Germund Hesslow has argued that concepts of health and disease serve no important scientific, clinical, or ethical function. However, this conclusion depends upon the particular concept of disease he espouses; namely, on Boorse's functional notion. The fact/value split embodied in the functional notion of disease leads to a sharp split between the science of medicine and bioethics, making the philosophy of medicine irrelevant for both. By placing this disease concept in the broader context of medical history, I shall (...) show that it does capture an essential part of modern medical ideology. However, it is also a self-contradictory notion. By making explicit the value desiderata of medical nosologies, a reconfiguration of the relation between medicine, bioethics, and the philosophy of medicine is initiated. This, in turn, will involve a recovery of the caring dimensions of medicine, and thus a more humane practice. (shrink)
This book is for those interested in an extensive review of the field of bioethics. It is for philosophers who wish to understand the core conceptual issues in health care ethics, and for bioethicists who wish to better understand classical problems in philosophy that have a bearing on health care ethics. The Handbook of Bioethics: Taking Stock of the Field from a Philosophical Perspective: -presents a comprehensive survey of bioethics in one volume; -has 27 of the (...) most prominent scholars in the field take stock of the issues they helped define; -contains essays that outline areas where future research is needed; -identifies potential areas for fruitful collaboration between traditional philosophers and bioethicists; -is an ideal text for graduate or upper level undergraduate courses. (shrink)
Many people working in bioethics take pride in the subject’s embrace of a wide range of disciplines. This invites questions of what in particular is added by each. In this paper, I focus on the role of philosophy within the field: what, if anything, is its unique contribution to bioethics? I sketch out a claim that philosophy is central to bioethics because of its particular analytic abilities, and defend its place within bioethics from a (...) range of sceptical attacks. (shrink)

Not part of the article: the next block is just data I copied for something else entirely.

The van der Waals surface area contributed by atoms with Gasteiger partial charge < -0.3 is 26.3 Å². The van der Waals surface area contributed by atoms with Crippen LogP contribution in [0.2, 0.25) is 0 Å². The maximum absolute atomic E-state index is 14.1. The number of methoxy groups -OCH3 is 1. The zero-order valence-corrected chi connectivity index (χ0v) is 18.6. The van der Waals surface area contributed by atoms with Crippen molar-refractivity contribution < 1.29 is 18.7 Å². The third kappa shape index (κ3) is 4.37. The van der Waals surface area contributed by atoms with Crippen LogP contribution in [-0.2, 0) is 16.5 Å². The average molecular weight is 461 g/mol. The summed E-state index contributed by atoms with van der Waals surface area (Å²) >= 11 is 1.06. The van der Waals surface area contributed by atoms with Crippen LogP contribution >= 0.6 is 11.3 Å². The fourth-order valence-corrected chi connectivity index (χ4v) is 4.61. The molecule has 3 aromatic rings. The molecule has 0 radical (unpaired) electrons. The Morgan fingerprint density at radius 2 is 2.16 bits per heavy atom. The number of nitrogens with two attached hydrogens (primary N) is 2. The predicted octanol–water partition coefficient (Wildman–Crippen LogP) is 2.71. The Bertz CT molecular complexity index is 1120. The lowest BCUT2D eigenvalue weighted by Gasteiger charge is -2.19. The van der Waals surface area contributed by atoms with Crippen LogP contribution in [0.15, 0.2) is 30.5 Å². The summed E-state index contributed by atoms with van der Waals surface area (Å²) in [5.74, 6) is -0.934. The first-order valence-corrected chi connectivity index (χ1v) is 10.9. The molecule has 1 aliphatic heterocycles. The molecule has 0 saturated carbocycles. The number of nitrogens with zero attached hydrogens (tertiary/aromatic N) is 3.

The advance of medical and biological science and technology has presented us with new ethical and legal issues. Is embryonic stem cell research morally justified and legally allowed? What moral status do embryos have? Who can be a morally appropriate user of In Vitro fertilization? Who can use donated sperm and/or egg? What is the scope of reproductive liberty?” What is the meaning of a family and that of reproduction? How far does our genetic intervention go?”Scientists, lawyers, and laymen are (...) waiting for clear answers from philosophers. Unfortunately, philosophers have not seemed to give satisfactory answers to them. We may have various reasons. One of main reasons, however, seems to me that the above philosophical questions have not been the main research topics for philosophers since philosophy gave up metaphysical and/or religious questions. Thus, I argue that biomedical ethical issues urge philosophers tochange the philosopher’s attitude of doing philosophy. Those issues make them consider and rethink our fundamental concepts of life, death, family, and values pursued by human beings. In addition, it is easy to find conflicting ethical and philosophical answers to the above questions. Thus, it is very hard to reach consensus on the above ethical issues. This makes philosophers consider how we make a group decision over ethical issues showing conflicting but reasonable ethical answers in a plural society. This requires philosophers, especially scholars of ethics, develop a new ethics and its relevant concepts. This ethics must be able to work in a plural society where reasonable comprehensive belief systems coexist. In these respects, I argue that bioethics has to struggle with a newchallenge to philosophy. (shrink)